Listed below are the best and most popular races to be on throughout the racing world, including in the U.S, Australia, New Zealand, Dubai, Europe and Asia.
These races attract the biggest crowds, biggest punters and the best deals for those wishing to bet on the big races.
United States – Triple Crown Series
The Triple Crown of United States Racing includes three races run over a span of one calendar month.
On the first Saturday in May the Kentucky Derby is run at Churchill Downs for a purse of $2 million. The Grade 1 for three-year-old’s is run over 10 furlongs (2000 metres) and it is undoubtedly the most popular race in North America for not only horse racing fans but punters alike.
Dubbed “the most exciting two minutes in sports”, the Kentucky Derby stops not only the United States, but race-goers all around the world stop who watch the best three-year-old stayers battle it out.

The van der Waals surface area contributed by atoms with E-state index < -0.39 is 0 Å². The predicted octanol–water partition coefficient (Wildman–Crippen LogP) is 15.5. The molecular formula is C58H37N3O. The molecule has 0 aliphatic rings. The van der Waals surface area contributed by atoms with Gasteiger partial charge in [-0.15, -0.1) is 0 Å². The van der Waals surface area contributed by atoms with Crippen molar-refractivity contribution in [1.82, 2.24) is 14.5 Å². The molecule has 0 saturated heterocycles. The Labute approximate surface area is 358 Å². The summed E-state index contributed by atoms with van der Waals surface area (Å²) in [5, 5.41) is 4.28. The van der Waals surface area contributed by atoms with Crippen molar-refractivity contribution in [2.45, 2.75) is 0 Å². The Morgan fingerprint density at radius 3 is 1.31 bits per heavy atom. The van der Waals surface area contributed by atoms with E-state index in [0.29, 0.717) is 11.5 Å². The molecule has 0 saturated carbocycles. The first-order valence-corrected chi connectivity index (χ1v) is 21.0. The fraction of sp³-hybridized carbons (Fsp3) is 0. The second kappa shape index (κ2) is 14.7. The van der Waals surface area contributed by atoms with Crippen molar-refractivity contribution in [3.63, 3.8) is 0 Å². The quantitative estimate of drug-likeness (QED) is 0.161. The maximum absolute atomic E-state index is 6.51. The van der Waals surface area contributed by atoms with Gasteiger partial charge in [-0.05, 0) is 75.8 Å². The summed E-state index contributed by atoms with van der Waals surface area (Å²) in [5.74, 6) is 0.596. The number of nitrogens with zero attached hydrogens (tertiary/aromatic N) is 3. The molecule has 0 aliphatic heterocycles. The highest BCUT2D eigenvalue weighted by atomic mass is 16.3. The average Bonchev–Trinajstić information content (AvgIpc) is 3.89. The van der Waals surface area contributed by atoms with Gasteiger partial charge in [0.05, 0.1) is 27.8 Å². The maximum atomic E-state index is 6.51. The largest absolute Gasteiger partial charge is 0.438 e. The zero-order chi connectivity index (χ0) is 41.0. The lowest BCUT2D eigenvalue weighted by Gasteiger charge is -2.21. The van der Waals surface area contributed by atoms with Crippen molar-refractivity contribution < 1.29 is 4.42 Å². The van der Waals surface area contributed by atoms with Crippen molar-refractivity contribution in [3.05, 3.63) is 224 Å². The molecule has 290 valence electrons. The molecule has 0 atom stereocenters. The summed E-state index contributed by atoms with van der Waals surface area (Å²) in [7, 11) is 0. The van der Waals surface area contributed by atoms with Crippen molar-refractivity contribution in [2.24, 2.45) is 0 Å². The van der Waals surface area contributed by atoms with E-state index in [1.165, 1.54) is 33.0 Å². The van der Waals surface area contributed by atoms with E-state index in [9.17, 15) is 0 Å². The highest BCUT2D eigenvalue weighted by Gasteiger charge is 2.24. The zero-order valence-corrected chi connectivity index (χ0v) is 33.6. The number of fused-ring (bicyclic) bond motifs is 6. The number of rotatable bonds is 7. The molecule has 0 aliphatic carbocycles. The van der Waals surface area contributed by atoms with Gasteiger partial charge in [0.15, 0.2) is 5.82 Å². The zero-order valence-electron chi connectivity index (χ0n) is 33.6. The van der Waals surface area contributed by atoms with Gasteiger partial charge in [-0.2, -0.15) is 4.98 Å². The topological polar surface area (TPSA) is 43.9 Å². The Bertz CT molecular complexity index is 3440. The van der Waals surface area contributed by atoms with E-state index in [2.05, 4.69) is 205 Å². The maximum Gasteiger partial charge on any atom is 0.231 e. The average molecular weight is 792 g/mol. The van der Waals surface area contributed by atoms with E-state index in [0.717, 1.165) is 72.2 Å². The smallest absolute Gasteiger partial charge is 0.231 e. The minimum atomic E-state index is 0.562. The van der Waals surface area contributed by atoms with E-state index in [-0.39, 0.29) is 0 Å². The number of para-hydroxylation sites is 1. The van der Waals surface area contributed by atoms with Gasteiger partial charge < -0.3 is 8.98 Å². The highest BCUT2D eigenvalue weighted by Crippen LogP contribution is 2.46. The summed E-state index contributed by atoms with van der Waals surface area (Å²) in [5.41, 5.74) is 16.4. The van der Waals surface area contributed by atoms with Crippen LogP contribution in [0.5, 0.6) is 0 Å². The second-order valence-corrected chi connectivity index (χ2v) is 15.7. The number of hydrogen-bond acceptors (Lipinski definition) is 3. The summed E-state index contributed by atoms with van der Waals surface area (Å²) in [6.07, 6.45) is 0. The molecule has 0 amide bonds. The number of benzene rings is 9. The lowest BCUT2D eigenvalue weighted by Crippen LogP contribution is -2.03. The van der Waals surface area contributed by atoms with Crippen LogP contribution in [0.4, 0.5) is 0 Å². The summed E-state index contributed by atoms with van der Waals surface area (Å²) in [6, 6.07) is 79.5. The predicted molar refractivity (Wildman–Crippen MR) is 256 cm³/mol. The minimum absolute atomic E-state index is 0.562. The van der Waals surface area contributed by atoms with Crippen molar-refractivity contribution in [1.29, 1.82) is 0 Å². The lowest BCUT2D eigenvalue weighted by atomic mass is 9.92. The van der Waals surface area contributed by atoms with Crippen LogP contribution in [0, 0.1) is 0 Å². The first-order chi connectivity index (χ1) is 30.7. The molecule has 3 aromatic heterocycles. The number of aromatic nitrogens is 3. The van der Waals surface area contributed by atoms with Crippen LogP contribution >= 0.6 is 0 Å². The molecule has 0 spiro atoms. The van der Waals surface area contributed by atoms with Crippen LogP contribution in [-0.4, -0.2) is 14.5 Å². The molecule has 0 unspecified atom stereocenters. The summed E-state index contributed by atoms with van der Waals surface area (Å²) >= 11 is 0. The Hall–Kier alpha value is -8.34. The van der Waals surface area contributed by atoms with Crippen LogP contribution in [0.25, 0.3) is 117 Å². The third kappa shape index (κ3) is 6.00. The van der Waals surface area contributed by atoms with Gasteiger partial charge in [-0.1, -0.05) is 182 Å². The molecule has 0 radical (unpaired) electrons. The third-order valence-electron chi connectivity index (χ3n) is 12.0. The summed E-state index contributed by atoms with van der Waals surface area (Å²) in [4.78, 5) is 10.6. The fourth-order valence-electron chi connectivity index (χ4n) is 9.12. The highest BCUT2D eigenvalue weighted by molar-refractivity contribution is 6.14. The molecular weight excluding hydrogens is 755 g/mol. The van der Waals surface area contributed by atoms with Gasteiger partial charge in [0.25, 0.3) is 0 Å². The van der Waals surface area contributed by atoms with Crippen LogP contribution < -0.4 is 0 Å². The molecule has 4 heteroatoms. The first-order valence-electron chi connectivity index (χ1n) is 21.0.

The first leg of the Triple Crown is steeped in history and has been won by North America’s best thoroughbreds. In recent history, horses such as California Chrome and I’ll Have Another have taken out the roses, but champions of the turf which include Big Brown, Barbaro, Smarty Jones, War Emblem and Secretariat back in 1973, have all paved the way for future champions.
2015 Kentucky Derby market and odds:
American Pharaoh – 40/1
Competitive Edge – 50/1
Hashtag Bourbon – 60/1
Wake Up Nick – 75/1
Lord Nelson – 85/1
Daredevil – 85/1
Conquest Panthera – 125/1
Bayerd – 125/1
The second leg of the Triple Crown is the Preakness Stakes at Pimlico Race Course in Baltimore, Maryland.
The Grade 1 over 9.5 furlongs (1900 metres) has been running since 1873 and carries a purse of $1.5 million. Held only two weeks following the Kentucky Derby, the Preakness is a vital race for the winner of the Derby, in order to have a chance to win the Triple Crown.